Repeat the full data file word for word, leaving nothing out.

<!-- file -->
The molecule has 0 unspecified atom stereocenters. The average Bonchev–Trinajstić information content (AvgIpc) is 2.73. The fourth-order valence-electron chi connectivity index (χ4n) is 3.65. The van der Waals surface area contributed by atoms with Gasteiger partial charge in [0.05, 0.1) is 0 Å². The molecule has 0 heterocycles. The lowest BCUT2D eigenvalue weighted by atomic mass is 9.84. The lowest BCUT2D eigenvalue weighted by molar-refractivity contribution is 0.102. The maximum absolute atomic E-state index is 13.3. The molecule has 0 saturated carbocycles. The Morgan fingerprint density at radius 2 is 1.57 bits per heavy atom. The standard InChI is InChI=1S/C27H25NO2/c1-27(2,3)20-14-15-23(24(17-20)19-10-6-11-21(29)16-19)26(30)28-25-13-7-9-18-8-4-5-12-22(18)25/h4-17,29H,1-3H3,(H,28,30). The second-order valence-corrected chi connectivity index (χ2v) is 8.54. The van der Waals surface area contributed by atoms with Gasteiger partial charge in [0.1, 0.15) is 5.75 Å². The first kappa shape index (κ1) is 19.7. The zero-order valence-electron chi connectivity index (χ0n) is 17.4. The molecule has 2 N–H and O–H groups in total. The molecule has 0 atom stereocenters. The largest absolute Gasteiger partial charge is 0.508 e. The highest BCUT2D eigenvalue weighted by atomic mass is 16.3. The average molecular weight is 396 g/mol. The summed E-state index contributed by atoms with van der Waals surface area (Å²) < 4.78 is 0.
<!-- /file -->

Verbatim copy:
The molecule has 0 unspecified atom stereocenters. The average Bonchev–Trinajstić information content (AvgIpc) is 2.73. The fourth-order valence-electron chi connectivity index (χ4n) is 3.65. The van der Waals surface area contributed by atoms with Gasteiger partial charge in [0.05, 0.1) is 0 Å². The molecule has 0 heterocycles. The lowest BCUT2D eigenvalue weighted by atomic mass is 9.84. The lowest BCUT2D eigenvalue weighted by molar-refractivity contribution is 0.102. The maximum absolute atomic E-state index is 13.3. The molecule has 0 saturated carbocycles. The Morgan fingerprint density at radius 2 is 1.57 bits per heavy atom. The standard InChI is InChI=1S/C27H25NO2/c1-27(2,3)20-14-15-23(24(17-20)19-10-6-11-21(29)16-19)26(30)28-25-13-7-9-18-8-4-5-12-22(18)25/h4-17,29H,1-3H3,(H,28,30). The second-order valence-corrected chi connectivity index (χ2v) is 8.54. The van der Waals surface area contributed by atoms with Gasteiger partial charge in [0.1, 0.15) is 5.75 Å². The first kappa shape index (κ1) is 19.7. The zero-order valence-electron chi connectivity index (χ0n) is 17.4. The molecule has 2 N–H and O–H groups in total. The molecule has 0 atom stereocenters. The largest absolute Gasteiger partial charge is 0.508 e. The highest BCUT2D eigenvalue weighted by atomic mass is 16.3. The average molecular weight is 396 g/mol. The summed E-state index contributed by atoms with van der Waals surface area (Å²) < 4.78 is 0.